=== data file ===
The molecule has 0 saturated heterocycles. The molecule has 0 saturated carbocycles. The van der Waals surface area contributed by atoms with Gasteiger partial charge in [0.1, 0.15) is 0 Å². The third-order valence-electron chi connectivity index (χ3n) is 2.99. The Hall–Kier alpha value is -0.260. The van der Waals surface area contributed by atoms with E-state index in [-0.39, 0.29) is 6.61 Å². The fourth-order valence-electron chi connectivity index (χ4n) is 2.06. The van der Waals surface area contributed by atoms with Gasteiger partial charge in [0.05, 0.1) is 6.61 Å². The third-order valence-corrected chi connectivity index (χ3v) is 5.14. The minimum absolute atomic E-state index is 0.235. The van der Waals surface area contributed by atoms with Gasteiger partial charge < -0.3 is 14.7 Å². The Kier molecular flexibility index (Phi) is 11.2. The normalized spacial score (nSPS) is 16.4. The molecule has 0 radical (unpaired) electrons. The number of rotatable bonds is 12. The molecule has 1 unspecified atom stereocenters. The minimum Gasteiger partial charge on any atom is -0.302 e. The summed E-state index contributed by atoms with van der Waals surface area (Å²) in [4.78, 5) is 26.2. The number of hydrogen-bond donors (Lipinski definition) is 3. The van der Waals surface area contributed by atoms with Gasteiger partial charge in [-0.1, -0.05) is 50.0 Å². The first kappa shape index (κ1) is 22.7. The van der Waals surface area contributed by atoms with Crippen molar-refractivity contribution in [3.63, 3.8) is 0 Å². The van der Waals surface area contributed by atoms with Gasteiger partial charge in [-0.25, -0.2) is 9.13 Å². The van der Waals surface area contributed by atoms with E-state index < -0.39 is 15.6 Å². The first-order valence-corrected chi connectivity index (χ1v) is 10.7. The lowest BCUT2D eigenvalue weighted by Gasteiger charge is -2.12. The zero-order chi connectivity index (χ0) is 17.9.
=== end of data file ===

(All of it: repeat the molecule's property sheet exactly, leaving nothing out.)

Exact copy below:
The molecule has 0 saturated heterocycles. The molecule has 0 saturated carbocycles. The van der Waals surface area contributed by atoms with Gasteiger partial charge in [0.1, 0.15) is 0 Å². The third-order valence-electron chi connectivity index (χ3n) is 2.99. The Hall–Kier alpha value is -0.260. The van der Waals surface area contributed by atoms with E-state index in [-0.39, 0.29) is 6.61 Å². The fourth-order valence-electron chi connectivity index (χ4n) is 2.06. The van der Waals surface area contributed by atoms with Gasteiger partial charge in [0.05, 0.1) is 6.61 Å². The third-order valence-corrected chi connectivity index (χ3v) is 5.14. The minimum absolute atomic E-state index is 0.235. The van der Waals surface area contributed by atoms with Gasteiger partial charge < -0.3 is 14.7 Å². The Kier molecular flexibility index (Phi) is 11.2. The normalized spacial score (nSPS) is 16.4. The molecule has 0 radical (unpaired) electrons. The number of rotatable bonds is 12. The molecule has 1 unspecified atom stereocenters. The minimum Gasteiger partial charge on any atom is -0.302 e. The summed E-state index contributed by atoms with van der Waals surface area (Å²) in [4.78, 5) is 26.2. The number of hydrogen-bond donors (Lipinski definition) is 3. The van der Waals surface area contributed by atoms with Gasteiger partial charge in [-0.1, -0.05) is 50.0 Å². The first kappa shape index (κ1) is 22.7. The van der Waals surface area contributed by atoms with Crippen molar-refractivity contribution in [3.63, 3.8) is 0 Å². The van der Waals surface area contributed by atoms with Gasteiger partial charge in [-0.25, -0.2) is 9.13 Å². The van der Waals surface area contributed by atoms with E-state index < -0.39 is 15.6 Å². The first-order valence-corrected chi connectivity index (χ1v) is 10.7. The lowest BCUT2D eigenvalue weighted by Gasteiger charge is -2.12. The zero-order chi connectivity index (χ0) is 17.9.